• Any infractions or special misdemeanors under Vehicle Code section 42001.

When can I petition to have my records expunged?

You are eligible to petition to get your criminal records expunged as soon as you have completed your entire probationary period. If the court terminates your probation before the end of the probationary period, you may petition for an expungement when your probation ends. (Penal Code section 1203.3)[ii]

If you are convicted of a misdemeanor or infraction and not granted probation, then you may petition to have your criminal history expunged after one year has passed since the court issued its judgment in your case.

What effect will an expungement have on my life?

First and foremost, expunged criminal records may be able to help you obtain a job. After you have successfully expunged your criminal conviction from your record, in most cases, you do not have to disclose the criminal conviction to your potential employer. However, if you are applying for a state or federal government job, you may be required to disclose that you have been convicted of a crime, but that your conviction has since been expunged.

Once your conviction has been expunged from your record, your record will show that you were arrested, you were convicted of a crime and the conviction was set aside and the case was dismissed in the interest of justice. This is an important difference from a factual innocence motion because your record is not sealed and destroyed. Rather, your record still indicates that you had been arrested.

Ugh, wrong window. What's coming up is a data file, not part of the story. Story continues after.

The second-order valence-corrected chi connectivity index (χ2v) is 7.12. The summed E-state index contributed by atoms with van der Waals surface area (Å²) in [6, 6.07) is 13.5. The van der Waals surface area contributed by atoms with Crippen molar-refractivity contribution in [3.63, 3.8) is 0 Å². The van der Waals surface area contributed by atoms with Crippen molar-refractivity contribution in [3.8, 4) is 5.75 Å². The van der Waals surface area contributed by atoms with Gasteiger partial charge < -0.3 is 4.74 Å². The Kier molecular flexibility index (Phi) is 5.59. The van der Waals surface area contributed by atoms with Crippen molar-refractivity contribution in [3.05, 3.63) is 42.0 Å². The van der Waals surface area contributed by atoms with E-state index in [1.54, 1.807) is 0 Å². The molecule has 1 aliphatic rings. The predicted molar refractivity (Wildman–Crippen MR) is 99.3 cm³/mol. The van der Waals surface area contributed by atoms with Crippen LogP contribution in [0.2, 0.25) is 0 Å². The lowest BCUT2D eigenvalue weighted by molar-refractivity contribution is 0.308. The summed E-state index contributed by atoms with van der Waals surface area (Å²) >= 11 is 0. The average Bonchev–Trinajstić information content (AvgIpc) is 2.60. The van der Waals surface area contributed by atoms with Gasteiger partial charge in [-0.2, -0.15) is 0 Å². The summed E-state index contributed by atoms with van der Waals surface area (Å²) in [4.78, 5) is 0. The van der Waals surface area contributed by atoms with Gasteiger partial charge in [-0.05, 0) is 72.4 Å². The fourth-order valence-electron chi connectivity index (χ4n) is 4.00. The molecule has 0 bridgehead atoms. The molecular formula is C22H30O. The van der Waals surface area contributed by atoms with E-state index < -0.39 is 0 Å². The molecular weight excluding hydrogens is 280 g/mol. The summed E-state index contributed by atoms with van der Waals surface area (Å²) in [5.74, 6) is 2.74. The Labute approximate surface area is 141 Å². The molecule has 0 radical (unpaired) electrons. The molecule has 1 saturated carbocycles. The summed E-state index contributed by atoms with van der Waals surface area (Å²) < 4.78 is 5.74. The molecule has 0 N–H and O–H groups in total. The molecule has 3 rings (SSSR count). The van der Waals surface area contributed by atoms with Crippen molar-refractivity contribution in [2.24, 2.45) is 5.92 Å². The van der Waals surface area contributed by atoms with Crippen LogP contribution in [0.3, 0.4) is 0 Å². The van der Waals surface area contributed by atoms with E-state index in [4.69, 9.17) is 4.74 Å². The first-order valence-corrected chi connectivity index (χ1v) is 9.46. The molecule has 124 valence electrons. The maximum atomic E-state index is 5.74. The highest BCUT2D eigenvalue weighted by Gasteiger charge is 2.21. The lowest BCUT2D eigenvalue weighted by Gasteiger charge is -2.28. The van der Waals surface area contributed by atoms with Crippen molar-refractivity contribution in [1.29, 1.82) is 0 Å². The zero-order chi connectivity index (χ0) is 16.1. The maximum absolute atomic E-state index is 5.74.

Although it may seem like an expungement did not completely erase your criminal history from your record, it is important to note that your record will indicate that your case has been dismissed. Under California Labor Code 432.7, an employer may not ask you to disclose information about an arrest or detention that did not result in a conviction. When an employer sees that you were arrested but not convicted of a crime, the employer may not discriminate against you for being arrested alone. However, if your arrest did lead to a conviction, then the employer may disqualify you on the basis of your conviction. Therefore, it is important to have your criminal background expunged since it can help prevent an employer from discriminating against you because of your criminal conviction.

Wallin & Klarich Expungement Attorneys

Penal Code 1203.4 attorneys at Wallin & Klarich
Let us help, call Wallin & Klarich today.

If you are located in Orange County or anywhere in Southern California and have been convicted of a misdemeanor or infraction, or are serving a probation term as a result of an offense that you committed, you need to contact a Wallin & Klarich expungement attorney today. At Wallin & Klarich, we have over 30 years of experience successfully helping our clients get their criminal convictions expunged.

We can help guide you through the difficult process of obtaining an expungement. Our attorneys are familiar with the court process and filing procedures at your local county court. Many individuals who attempt to petition for an expungement on their own do not know the laws surrounding expungements and make costly mistakes. Your Wallin & Klarich expungement attorney will help you avoid these mistakes and make sure that the entire expungement process goes smoothly.

With offices in Orange County, Los Angeles, San Bernardino, Riverside, Ventura, Victorville, West Covina, San Diego, Torrance and Sherman Oaks., there is an experienced Wallin & Klarich criminal defense available near you no matter where you work or live.

Please call us today at (877) 4-NO-JAIL or (877) 466-5245. We will be there when you call.


[i] Information on Penal Code 1203.4 retrieved

[ii] Information on Penal Code 1203.3 retrieved from http://law.onecle.com/california/penal/1203.3.html

[iii] Informaiton on Labor Code 432.7 retrieved